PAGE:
3. Create a craft kit for your child from some of your craft supplies. You could just to the closet with your child and choose, but the possibilities can be overwhelming. I always found kits exciting as a child. Write a note or draw a picture for younger children about the possibilities they will find in the kit.

4. Give a digital download of your favorite movie to a friend. I like gifts that keep on giving. Be sure to say what you like about the movie.

5. Create a family calendar. We did this for several years. We used big photos of our children then included birthdays and holidays for all of our extended family members. I still remember the year my aunt did this for every one of her nine siblings’ families. If you want to make this a regular gift, write on a certain day of each month a reminder to family members to send you more photos for the next year’s family calendar.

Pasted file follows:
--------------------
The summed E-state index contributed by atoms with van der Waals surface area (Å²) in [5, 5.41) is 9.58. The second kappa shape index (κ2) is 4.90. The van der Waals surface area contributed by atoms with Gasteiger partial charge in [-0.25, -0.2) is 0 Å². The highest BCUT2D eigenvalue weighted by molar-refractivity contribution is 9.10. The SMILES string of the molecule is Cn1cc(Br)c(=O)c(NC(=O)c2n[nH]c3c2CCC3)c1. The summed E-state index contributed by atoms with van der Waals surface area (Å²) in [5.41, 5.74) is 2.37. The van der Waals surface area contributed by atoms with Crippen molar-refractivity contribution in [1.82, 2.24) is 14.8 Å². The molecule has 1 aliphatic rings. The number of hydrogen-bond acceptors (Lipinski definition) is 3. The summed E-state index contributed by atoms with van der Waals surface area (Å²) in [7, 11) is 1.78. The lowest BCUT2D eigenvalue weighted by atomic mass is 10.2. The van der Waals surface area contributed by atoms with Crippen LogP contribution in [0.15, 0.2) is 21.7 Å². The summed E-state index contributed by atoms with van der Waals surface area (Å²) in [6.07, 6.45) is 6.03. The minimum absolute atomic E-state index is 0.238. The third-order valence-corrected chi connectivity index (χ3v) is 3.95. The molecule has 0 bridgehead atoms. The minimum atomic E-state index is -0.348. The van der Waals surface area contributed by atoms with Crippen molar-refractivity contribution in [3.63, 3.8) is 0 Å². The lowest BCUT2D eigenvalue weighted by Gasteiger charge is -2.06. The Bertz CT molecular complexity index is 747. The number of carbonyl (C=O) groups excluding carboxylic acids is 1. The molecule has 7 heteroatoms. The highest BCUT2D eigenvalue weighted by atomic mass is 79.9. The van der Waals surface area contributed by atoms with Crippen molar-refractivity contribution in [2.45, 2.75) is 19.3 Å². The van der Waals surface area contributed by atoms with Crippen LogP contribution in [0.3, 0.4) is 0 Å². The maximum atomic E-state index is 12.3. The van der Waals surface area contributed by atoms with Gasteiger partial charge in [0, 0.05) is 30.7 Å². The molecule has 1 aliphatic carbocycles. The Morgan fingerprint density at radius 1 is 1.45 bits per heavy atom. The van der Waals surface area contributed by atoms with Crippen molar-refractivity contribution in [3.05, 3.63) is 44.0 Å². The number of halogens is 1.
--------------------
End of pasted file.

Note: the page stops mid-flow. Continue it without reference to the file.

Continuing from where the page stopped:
6. Give your child a big book of several hundred world folk tales then read one every night for the next year. I did this with each of my children, and they still talk about the stories. We not only shared all of those bedtimes, but we all have a common vocabulary of narratives

7. Make a holiday ornament from your craft scraps.

8. Make a photo album in a small book with photos from a typical day in the life of your child for a grandparent, aunt, or someone else they don’t get to see often enough. Sharing the little details can help them feel much closer.

9. Give the family a board game and a full afternoon of time to play. Yes, that’s a little bit of stuff, but this shouldn’t be about zealousness but about getting to the heart of giving. What your kids want is your time.